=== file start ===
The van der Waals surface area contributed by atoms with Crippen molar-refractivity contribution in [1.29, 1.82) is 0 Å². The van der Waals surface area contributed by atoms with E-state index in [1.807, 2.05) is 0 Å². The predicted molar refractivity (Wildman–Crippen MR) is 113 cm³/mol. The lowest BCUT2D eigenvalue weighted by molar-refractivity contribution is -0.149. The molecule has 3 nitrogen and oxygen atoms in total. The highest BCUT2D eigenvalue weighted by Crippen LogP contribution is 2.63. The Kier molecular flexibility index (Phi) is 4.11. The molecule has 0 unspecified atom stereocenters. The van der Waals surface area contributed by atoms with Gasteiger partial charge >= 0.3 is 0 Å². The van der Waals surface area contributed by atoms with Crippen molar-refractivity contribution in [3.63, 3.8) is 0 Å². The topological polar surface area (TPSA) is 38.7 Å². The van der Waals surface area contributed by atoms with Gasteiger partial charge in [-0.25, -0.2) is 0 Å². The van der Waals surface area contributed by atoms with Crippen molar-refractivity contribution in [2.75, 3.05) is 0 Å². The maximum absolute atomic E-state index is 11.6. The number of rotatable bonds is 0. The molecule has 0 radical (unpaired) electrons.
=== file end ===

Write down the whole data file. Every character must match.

The van der Waals surface area contributed by atoms with Crippen molar-refractivity contribution in [1.29, 1.82) is 0 Å². The van der Waals surface area contributed by atoms with E-state index in [1.807, 2.05) is 0 Å². The predicted molar refractivity (Wildman–Crippen MR) is 113 cm³/mol. The lowest BCUT2D eigenvalue weighted by molar-refractivity contribution is -0.149. The molecule has 3 nitrogen and oxygen atoms in total. The highest BCUT2D eigenvalue weighted by Crippen LogP contribution is 2.63. The Kier molecular flexibility index (Phi) is 4.11. The molecule has 0 unspecified atom stereocenters. The van der Waals surface area contributed by atoms with Gasteiger partial charge >= 0.3 is 0 Å². The van der Waals surface area contributed by atoms with Crippen molar-refractivity contribution in [3.63, 3.8) is 0 Å². The topological polar surface area (TPSA) is 38.7 Å². The van der Waals surface area contributed by atoms with Gasteiger partial charge in [-0.25, -0.2) is 0 Å². The van der Waals surface area contributed by atoms with Crippen molar-refractivity contribution in [2.75, 3.05) is 0 Å². The maximum absolute atomic E-state index is 11.6. The number of rotatable bonds is 0. The molecule has 0 radical (unpaired) electrons.